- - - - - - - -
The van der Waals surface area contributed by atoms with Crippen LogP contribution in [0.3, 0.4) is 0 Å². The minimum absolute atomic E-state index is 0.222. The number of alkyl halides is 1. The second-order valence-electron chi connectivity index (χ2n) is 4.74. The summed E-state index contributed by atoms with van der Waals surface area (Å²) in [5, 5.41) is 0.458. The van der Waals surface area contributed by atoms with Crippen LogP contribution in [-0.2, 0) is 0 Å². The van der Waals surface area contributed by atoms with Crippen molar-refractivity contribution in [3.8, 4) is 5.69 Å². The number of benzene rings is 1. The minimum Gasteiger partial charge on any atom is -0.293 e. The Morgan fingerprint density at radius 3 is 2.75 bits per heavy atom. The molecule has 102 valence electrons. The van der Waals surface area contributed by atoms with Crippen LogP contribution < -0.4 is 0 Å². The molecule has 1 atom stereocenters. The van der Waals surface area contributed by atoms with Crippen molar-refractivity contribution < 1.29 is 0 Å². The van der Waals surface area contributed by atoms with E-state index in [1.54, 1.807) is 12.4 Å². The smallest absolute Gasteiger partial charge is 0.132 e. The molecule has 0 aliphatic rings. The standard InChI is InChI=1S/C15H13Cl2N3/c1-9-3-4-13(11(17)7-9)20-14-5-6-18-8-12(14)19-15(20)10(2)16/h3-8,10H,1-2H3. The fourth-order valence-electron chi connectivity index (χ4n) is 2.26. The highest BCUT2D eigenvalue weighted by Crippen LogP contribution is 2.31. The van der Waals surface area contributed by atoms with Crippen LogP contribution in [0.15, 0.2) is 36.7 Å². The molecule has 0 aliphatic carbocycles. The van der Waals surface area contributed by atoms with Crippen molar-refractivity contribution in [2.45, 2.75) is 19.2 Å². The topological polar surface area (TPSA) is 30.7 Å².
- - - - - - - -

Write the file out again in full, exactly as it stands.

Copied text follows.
The van der Waals surface area contributed by atoms with Crippen LogP contribution in [0.3, 0.4) is 0 Å². The minimum absolute atomic E-state index is 0.222. The number of alkyl halides is 1. The second-order valence-electron chi connectivity index (χ2n) is 4.74. The summed E-state index contributed by atoms with van der Waals surface area (Å²) in [5, 5.41) is 0.458. The van der Waals surface area contributed by atoms with Crippen LogP contribution in [-0.2, 0) is 0 Å². The van der Waals surface area contributed by atoms with Crippen molar-refractivity contribution in [3.8, 4) is 5.69 Å². The number of benzene rings is 1. The minimum Gasteiger partial charge on any atom is -0.293 e. The Morgan fingerprint density at radius 3 is 2.75 bits per heavy atom. The molecule has 102 valence electrons. The van der Waals surface area contributed by atoms with Crippen LogP contribution < -0.4 is 0 Å². The molecule has 1 atom stereocenters. The van der Waals surface area contributed by atoms with Crippen molar-refractivity contribution < 1.29 is 0 Å². The van der Waals surface area contributed by atoms with E-state index in [1.54, 1.807) is 12.4 Å². The smallest absolute Gasteiger partial charge is 0.132 e. The molecule has 0 aliphatic rings. The standard InChI is InChI=1S/C15H13Cl2N3/c1-9-3-4-13(11(17)7-9)20-14-5-6-18-8-12(14)19-15(20)10(2)16/h3-8,10H,1-2H3. The fourth-order valence-electron chi connectivity index (χ4n) is 2.26. The highest BCUT2D eigenvalue weighted by Crippen LogP contribution is 2.31. The van der Waals surface area contributed by atoms with Crippen LogP contribution in [0.15, 0.2) is 36.7 Å². The molecule has 0 aliphatic carbocycles. The van der Waals surface area contributed by atoms with Crippen molar-refractivity contribution in [2.45, 2.75) is 19.2 Å². The topological polar surface area (TPSA) is 30.7 Å².